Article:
When you call, you will be asked a series of questions by an automated system. It will take about 30 minutes. At the end, you will be given a confirmation number. Write it down. You will need it if there are any problems with your application.
If you apply by phone, you can choose to hear and answer the questions in Spanish.
Problem Resolution Offices
If you can’t get to a phone or computer, or if you’re having a problem with your application, you can go to a Problem Resolution Office (PRO) for help. You can go to the PRO page on the UIA’s website to learn more.
Classifying Your Separation
When you apply, you will be asked the reason for your separation. This means the reason you are no longer working for that employer. There are several options. Generally, separations are in one of three categories:
Laid off or
The UIA will compare your response to this question to your employer’s response when determining your eligibility for benefits.
If you were fired, the UIA will consider the reason you were fired when determining your eligibility. Give the reason your employer gave you for firing you, even if you disagree with it. You will have a chance to explain if you disagree with the reason for your firing. Giving a reason that is different than your employer’s may lead to a finding of fraud, which may bring penalties. It is important to tell the truth, even if it’s not pleasant.
If you were fired for misconduct in connection with work, you will be disqualified from benefits. Misconduct is evaluated on a case-by-case basis. Circumstances that can lead to disqualification for misconduct include:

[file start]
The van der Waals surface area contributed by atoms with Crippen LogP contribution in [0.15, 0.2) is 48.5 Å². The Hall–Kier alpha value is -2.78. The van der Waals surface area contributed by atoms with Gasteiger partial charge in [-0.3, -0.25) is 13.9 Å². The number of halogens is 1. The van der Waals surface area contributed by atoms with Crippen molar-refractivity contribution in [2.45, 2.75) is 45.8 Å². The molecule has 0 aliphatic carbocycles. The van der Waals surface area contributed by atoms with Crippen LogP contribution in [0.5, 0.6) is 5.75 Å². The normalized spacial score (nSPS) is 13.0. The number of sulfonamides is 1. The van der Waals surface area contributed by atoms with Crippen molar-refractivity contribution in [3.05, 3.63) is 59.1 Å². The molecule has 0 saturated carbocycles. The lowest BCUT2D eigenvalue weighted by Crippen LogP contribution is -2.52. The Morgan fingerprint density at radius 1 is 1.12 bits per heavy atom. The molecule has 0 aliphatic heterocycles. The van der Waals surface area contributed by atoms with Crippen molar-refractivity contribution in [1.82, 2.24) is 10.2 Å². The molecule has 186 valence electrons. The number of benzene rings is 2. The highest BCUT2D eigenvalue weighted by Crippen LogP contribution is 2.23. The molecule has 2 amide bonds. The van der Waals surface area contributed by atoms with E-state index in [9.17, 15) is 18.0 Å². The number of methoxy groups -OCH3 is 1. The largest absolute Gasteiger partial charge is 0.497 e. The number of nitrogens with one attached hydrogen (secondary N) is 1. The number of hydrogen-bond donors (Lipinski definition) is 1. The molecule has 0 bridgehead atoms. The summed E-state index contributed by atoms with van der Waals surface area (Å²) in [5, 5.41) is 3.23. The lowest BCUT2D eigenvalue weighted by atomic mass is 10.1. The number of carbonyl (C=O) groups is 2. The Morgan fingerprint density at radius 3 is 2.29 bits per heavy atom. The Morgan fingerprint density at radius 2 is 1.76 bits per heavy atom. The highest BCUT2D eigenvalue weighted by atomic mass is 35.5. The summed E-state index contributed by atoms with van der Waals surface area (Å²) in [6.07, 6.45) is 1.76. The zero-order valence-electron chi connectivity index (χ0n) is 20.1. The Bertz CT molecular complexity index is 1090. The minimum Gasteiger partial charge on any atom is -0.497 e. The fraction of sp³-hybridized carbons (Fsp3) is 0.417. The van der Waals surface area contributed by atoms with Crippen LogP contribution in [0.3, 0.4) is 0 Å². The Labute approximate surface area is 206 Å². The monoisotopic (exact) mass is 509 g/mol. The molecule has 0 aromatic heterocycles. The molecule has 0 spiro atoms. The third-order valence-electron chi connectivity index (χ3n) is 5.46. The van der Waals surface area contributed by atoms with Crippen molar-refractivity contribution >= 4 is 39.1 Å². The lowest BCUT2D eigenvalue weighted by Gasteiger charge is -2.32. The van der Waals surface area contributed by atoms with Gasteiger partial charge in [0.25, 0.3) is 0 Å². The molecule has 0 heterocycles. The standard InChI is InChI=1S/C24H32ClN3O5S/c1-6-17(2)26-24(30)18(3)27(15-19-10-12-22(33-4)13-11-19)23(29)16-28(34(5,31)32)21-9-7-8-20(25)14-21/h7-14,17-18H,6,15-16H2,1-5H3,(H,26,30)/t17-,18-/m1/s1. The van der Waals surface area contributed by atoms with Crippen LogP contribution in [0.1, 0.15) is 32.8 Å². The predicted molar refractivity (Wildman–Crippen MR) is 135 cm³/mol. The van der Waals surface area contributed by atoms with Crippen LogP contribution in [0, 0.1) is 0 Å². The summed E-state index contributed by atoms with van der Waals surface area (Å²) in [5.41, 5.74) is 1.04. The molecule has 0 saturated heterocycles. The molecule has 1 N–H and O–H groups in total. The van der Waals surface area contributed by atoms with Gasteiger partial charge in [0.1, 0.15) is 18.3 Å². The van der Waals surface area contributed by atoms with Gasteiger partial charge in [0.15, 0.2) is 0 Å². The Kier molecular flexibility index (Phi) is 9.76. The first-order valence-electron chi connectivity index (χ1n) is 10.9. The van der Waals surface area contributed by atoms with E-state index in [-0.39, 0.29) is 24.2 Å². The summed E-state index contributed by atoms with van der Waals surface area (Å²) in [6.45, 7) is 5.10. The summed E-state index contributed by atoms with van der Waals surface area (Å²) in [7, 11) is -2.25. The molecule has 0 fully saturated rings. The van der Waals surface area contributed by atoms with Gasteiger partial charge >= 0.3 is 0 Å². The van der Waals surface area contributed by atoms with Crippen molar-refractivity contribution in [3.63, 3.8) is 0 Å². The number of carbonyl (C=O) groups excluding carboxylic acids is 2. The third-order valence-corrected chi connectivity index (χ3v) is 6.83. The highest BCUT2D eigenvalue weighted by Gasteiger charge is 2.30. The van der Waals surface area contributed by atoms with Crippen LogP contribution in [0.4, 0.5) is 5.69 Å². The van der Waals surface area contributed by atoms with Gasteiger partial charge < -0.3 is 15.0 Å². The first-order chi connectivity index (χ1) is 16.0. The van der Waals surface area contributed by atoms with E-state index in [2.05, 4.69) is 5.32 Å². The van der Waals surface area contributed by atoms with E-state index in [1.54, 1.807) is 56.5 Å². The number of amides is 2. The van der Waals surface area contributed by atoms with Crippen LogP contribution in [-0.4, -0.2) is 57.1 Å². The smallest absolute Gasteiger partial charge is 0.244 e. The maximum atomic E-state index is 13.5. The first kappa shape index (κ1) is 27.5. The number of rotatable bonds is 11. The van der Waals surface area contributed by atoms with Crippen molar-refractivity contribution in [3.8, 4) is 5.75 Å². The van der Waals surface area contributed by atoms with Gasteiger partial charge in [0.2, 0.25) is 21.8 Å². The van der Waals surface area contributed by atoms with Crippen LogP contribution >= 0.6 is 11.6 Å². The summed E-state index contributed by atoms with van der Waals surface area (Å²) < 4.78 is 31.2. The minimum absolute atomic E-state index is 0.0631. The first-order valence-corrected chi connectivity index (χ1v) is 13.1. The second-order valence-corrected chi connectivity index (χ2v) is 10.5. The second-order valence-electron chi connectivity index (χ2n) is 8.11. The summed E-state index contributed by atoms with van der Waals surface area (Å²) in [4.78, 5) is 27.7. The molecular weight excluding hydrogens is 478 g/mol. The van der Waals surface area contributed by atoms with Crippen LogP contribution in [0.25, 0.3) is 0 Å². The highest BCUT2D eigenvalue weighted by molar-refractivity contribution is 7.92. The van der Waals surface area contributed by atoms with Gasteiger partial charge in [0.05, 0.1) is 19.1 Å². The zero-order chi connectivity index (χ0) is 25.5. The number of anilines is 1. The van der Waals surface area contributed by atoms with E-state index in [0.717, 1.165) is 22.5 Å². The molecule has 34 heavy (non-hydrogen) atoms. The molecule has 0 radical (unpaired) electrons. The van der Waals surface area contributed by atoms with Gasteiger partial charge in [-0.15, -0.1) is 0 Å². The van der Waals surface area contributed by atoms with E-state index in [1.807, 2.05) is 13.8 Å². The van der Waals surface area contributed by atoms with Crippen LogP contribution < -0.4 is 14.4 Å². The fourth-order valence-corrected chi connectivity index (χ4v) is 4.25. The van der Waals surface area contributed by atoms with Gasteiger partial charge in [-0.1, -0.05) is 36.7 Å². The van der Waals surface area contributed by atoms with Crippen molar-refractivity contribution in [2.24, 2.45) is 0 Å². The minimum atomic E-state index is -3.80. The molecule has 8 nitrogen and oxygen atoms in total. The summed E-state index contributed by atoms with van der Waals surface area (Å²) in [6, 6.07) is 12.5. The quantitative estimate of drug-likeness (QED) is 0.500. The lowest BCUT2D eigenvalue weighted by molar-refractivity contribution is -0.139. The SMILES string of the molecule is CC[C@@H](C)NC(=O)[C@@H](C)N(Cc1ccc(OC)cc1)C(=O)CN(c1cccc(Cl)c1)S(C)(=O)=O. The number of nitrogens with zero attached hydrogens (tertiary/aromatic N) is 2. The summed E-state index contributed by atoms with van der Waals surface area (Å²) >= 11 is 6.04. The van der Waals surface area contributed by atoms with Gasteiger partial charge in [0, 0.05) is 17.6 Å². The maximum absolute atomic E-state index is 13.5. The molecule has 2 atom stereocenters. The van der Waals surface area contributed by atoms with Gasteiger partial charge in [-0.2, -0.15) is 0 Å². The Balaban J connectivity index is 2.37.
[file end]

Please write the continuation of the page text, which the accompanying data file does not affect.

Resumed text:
Intoxication at work
Excessive attendance violations
Falsifying company documents and
Other conduct that is intentionally detrimental conduct towards the employer.
If you were fired for poor performance, you may still be eligible for benefits. Generally, being fired for not being good enough at your job does not disqualify you.
You were laid off if you were terminated due to a reduction in the workforce, plant shutdown, or the company closed and you were not fired and did not quit.
If you quit, the Agency will look at why you quit in determining your eligibility. Give the reason you gave your employer for quitting. Giving a reason different than the response your employer gives may lead to a finding of fraud, which may bring penalties.
Generally, if you voluntarily quit your job, you are disqualified from unemployment. There are some exceptions. If you quit a job for another permanent, full-time job, you are not disqualified. If you were forced to quit for reasons beyond your control, you might not be disqualified. If you quit for good cause attributable to the employer, you are not disqualified.
“Good cause attributable to your employer” means you quit because of something your employer did. For the UIA to accept that you quit for this reason, you have to be able to prove you let your employer know about a legitimate problem. You also have to prove the problem was not fixed after a reasonable time.
Register for Work
You must register for work with Michigan Works! after you apply. Michigan Works! is a statewide network of offices that helps people find jobs.